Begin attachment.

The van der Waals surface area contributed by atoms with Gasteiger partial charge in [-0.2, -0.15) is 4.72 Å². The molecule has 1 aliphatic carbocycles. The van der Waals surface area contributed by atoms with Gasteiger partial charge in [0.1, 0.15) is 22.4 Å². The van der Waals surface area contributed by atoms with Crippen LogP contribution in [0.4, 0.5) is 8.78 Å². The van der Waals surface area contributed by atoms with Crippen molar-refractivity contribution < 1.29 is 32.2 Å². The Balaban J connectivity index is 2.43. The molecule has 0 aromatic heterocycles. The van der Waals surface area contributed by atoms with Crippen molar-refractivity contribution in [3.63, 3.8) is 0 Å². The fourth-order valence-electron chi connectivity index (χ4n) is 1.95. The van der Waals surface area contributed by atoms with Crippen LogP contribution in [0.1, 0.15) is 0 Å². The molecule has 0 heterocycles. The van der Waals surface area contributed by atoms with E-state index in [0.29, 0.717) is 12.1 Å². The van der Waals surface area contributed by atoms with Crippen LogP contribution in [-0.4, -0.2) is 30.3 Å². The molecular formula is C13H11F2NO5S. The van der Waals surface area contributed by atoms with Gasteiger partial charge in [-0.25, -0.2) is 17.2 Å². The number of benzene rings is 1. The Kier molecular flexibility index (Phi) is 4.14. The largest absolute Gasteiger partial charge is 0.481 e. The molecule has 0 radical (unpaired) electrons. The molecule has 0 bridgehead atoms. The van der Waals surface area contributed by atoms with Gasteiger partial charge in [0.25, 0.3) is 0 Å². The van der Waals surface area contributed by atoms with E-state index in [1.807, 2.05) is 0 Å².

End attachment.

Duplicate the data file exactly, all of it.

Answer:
The van der Waals surface area contributed by atoms with Gasteiger partial charge in [-0.2, -0.15) is 4.72 Å². The molecule has 1 aliphatic carbocycles. The van der Waals surface area contributed by atoms with Gasteiger partial charge in [0.1, 0.15) is 22.4 Å². The van der Waals surface area contributed by atoms with Crippen LogP contribution in [0.4, 0.5) is 8.78 Å². The van der Waals surface area contributed by atoms with Crippen molar-refractivity contribution < 1.29 is 32.2 Å². The Balaban J connectivity index is 2.43. The molecule has 0 aromatic heterocycles. The van der Waals surface area contributed by atoms with Crippen molar-refractivity contribution in [3.63, 3.8) is 0 Å². The fourth-order valence-electron chi connectivity index (χ4n) is 1.95. The van der Waals surface area contributed by atoms with Crippen LogP contribution in [0.1, 0.15) is 0 Å². The molecule has 0 heterocycles. The van der Waals surface area contributed by atoms with E-state index in [0.29, 0.717) is 12.1 Å². The van der Waals surface area contributed by atoms with Crippen LogP contribution in [-0.4, -0.2) is 30.3 Å². The molecular formula is C13H11F2NO5S. The van der Waals surface area contributed by atoms with Gasteiger partial charge in [-0.25, -0.2) is 17.2 Å². The number of benzene rings is 1. The Kier molecular flexibility index (Phi) is 4.14. The largest absolute Gasteiger partial charge is 0.481 e. The molecule has 0 radical (unpaired) electrons. The molecule has 0 bridgehead atoms. The van der Waals surface area contributed by atoms with Gasteiger partial charge in [0.25, 0.3) is 0 Å². The van der Waals surface area contributed by atoms with E-state index in [1.807, 2.05) is 0 Å².